marjaerwin: (Default)
"Do you expect me to talk?"
"No Mr. Aiden, I expect you to live. You have been quite determined to infiltrate womyn's spaces, haven't you? Which is what brought you here. I don't think you will find yourself half as determined to... exfiltrate womyn's spaces after your stay at our facility here."
"Feel free to ask questions, Mr. Aiden. I want you to understand what we're planning for you and your sex..."
marjaerwin: (Default)
I want to read about two womyn helping each other when one or both are sick.

I want to read about one womon helping give another back her health, or giving another a new body.

I want to read about four womyn saving the world.

I want to read about someone finding someone like me worth friendship, and worth loving, and worth respect, and worth screwing.

I want to read about someone like me making the world better.
marjaerwin: (Default)
I used to like the setting and stories. I still think it might be worth fan-reclaiming these, but that would require trimming off much of the material before Rebel Dawn and the Lando Calrissian and Han Solo series, and much of the material after the Zahn trilogy and the original timeline for the Dark Empire series, however innovative.

Until George Lucas created episodes I-III, the extended universe had added to Episodes IV-VI and resolved many issues with Episodes IV-VI, but then Episodes I-III too often contradicted the extended universe.

I for one couldn't keep looking at it as a single setting with minor inconsistencies any more. After Episode I there were two completely contradictory descriptions of the force, the midichlorians, and the spiritual energy field. I think that's the worst example. After Episode III there were two completely contradictory backstories for the Death Star design. Did the design exist by 10 YE or was it commissioned by Tarkin [possibly in the Maw Cluster] after 30 YE?

I was already frustrated by the way the later novels ignored the Dark Empire material. A resurrected emperor, a second galactic civil war, and... nothing?

Peak Trans

Jul. 19th, 2012 11:15 pm
marjaerwin: (Default)
First the patriarchy destroyed itself in an ill-conceived attempt to eliminate male homosexuality.

In the 1950s and 1960s, having discovered that certain progesterone analogues could increase attraction toward womyn and reduce attraction toward men, various offices used these on 'suspected homosexuals' and the military used these on their own soldiers in the Cuban War, eventually introducing these progesterone analogues into the water supply of Miami, New York, and several other major cities. In typically male-minded fashion, they focused on the short-term foreground changes in sexual attraction in men, but failed to study the short-term changes in sexual attraction in womyn, assuming the same drugs would increase attraction toward men. In addition, they ignored the gradual increase in depression and headaches, which are now known to be the product of a long-term background change in sexual identity and the resulting neuroendocrine incompatibility with male hormone levels.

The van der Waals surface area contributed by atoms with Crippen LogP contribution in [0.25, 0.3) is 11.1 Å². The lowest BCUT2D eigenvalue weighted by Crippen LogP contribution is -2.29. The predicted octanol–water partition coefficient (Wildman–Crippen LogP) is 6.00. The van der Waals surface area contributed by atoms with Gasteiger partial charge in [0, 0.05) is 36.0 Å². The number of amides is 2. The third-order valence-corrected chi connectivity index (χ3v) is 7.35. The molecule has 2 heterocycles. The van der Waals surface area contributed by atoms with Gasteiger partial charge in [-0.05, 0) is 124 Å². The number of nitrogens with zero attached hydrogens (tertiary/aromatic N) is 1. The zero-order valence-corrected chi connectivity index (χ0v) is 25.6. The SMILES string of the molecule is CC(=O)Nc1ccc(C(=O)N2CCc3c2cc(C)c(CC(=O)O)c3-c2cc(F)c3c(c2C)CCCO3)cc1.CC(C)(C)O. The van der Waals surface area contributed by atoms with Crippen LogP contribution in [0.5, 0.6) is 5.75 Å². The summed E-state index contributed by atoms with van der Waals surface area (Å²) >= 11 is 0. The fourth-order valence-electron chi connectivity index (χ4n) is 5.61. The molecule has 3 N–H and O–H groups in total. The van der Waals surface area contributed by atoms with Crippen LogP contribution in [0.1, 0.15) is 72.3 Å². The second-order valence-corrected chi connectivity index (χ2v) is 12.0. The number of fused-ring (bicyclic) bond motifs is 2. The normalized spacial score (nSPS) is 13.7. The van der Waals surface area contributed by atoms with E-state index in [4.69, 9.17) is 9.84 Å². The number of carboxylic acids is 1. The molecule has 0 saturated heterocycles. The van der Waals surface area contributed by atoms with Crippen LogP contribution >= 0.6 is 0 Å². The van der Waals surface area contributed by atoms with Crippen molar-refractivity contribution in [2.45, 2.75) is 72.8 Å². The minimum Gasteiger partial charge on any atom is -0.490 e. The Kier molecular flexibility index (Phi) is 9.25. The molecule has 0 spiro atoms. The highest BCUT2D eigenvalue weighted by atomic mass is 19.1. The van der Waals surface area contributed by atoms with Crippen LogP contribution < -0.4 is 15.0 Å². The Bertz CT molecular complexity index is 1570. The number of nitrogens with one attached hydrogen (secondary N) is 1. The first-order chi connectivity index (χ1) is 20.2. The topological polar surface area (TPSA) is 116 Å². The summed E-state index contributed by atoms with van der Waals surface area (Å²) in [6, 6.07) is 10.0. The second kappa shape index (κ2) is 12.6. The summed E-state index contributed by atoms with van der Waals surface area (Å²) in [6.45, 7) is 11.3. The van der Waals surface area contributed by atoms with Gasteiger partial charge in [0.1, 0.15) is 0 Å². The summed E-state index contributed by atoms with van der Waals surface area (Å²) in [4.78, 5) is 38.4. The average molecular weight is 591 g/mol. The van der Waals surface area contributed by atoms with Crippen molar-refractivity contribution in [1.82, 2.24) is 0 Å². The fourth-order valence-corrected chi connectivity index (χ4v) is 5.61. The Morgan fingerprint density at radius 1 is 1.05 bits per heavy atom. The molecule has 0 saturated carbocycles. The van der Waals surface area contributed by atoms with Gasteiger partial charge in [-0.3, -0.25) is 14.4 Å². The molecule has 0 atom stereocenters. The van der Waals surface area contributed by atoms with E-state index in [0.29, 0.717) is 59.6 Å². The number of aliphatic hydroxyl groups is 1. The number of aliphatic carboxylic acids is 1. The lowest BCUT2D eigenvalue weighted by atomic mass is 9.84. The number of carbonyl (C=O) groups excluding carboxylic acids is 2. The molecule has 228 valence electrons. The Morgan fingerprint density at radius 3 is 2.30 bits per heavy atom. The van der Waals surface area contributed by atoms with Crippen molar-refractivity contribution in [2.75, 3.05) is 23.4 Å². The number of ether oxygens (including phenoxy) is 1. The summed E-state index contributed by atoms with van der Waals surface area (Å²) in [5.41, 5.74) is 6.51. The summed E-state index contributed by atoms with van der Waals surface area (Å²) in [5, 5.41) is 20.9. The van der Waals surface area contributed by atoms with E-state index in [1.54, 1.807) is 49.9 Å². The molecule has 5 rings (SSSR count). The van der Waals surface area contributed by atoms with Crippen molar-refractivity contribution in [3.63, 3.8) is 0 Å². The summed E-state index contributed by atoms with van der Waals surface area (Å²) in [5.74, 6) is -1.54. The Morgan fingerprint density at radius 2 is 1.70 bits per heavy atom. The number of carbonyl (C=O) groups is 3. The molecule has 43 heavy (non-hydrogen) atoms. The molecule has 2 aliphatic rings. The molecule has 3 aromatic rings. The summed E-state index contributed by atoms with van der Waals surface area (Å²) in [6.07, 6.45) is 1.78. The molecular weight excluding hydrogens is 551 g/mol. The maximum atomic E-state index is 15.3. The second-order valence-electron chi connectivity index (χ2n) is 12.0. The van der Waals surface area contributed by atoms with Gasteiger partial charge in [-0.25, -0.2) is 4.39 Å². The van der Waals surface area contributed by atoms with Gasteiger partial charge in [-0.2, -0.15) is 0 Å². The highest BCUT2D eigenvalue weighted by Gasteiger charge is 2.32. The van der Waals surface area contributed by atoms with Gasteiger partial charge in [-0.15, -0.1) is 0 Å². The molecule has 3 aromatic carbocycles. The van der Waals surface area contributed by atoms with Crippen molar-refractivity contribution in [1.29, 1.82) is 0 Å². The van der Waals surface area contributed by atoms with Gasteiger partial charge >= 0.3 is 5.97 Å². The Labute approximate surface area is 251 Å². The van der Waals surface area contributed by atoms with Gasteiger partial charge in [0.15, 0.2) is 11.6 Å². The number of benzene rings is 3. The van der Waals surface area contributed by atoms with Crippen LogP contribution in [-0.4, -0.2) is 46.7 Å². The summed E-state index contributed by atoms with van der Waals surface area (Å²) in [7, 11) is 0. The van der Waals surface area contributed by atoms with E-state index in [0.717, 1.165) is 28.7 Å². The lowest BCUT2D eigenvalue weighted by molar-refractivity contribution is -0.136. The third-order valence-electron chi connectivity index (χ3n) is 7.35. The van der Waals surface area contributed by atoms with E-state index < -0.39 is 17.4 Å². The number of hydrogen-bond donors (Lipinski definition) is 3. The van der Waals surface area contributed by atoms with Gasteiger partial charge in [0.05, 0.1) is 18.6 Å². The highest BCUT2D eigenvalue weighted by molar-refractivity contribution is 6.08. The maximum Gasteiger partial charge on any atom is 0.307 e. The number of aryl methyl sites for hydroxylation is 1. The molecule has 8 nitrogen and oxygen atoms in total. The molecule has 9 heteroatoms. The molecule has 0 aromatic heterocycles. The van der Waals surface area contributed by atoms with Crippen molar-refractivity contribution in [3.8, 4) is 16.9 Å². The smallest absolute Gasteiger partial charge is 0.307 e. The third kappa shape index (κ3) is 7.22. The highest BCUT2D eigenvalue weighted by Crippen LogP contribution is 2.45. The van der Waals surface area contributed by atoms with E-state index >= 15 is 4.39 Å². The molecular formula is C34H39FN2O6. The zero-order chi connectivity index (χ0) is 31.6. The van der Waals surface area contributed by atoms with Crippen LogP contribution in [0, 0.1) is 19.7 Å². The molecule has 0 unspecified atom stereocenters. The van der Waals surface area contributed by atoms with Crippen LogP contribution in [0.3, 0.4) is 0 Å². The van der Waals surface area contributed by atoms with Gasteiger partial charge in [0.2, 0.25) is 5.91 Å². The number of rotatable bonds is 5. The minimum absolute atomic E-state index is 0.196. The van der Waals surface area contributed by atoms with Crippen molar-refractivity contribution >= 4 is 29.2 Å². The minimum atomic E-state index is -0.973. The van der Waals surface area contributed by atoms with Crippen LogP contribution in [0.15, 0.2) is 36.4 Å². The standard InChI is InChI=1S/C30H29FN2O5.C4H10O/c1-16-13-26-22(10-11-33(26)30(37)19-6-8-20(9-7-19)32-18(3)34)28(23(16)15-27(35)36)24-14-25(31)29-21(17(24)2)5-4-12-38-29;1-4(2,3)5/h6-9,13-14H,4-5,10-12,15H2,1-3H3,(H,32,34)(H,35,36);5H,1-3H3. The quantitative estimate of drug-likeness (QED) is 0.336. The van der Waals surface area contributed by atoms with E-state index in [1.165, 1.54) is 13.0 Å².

In the 1960s and 1970s, underground pharmacists began to produce the same progesterone analogues, as well as regular and emergency contraception, estrogen, and progesterone. The progesterone analogues became a symbol of liberation and solidarity for some womyn, increasingly many womyn, and were eventually nicknamed lesbian concentrate. The Kennedy administration was unable to shut down the hormone trade, and the McCarthy administration was unwilling to continue the failed policy.

In the 1970s through 1990s, as more and more womyn embraced lesbianism, heteropatriarchy began to break down. Womyn were able to control their own bodies, rejecting penis-in-vagina, and ending forced birth. Owing to widespread social separation between womb-bearing and most wombless womyn in the WSA, womyn who chose to bear children generally chose in vitro fertilization over traditional 'baster' fertilization, but early in vitro techniques led to significantly more wombless [Wolffian] births than womb-bearing [Müllerian] births. At the time, most wombless children were believed to be boys and were expected to grow into men. Owing to strict restrictions on transition, and later criminalization of transition, less than 20% of the camab population had transitioned by the beginning of the Civil War.

In the 1990s through 2010s, after the Civil War, with fewer barriers to transition, and fewer barriers to transitioned womyn's participation in society, cissexism began to break down. More than 80% of the camab population had transitioned within 15 years of the end of the Civil War. At the time, some were concerned that a growing trans majority might lead to neglect of cis-specific concerns, and cis-specific coverage in the Womyn's Health Service. Owing to substantial immigration, however, trans people have not exceeded 70% of the population.

At present, with improved techniques for in vitro fertilization, the revival of traditional 'baster' fertilization, and the birth assignment lottery, most demographers believe that the present situation is at or near 'peak trans,' and expect the rate of transsexualism to gradually fall to 50% of the population.


Although this was written in response to an anti-trans site, this is intended to parody my own attitudes, and my own trans-womon-specific approach to feminism, not theirs.

Also, I know gender stereotypes are strange now, and I expect they will get stranger if people never, or hardly ever, meet the genders they're stereotyping. It would create some strange ideas about what men are/were, hence the comment about male-mindedness above. I don't intend any offense.


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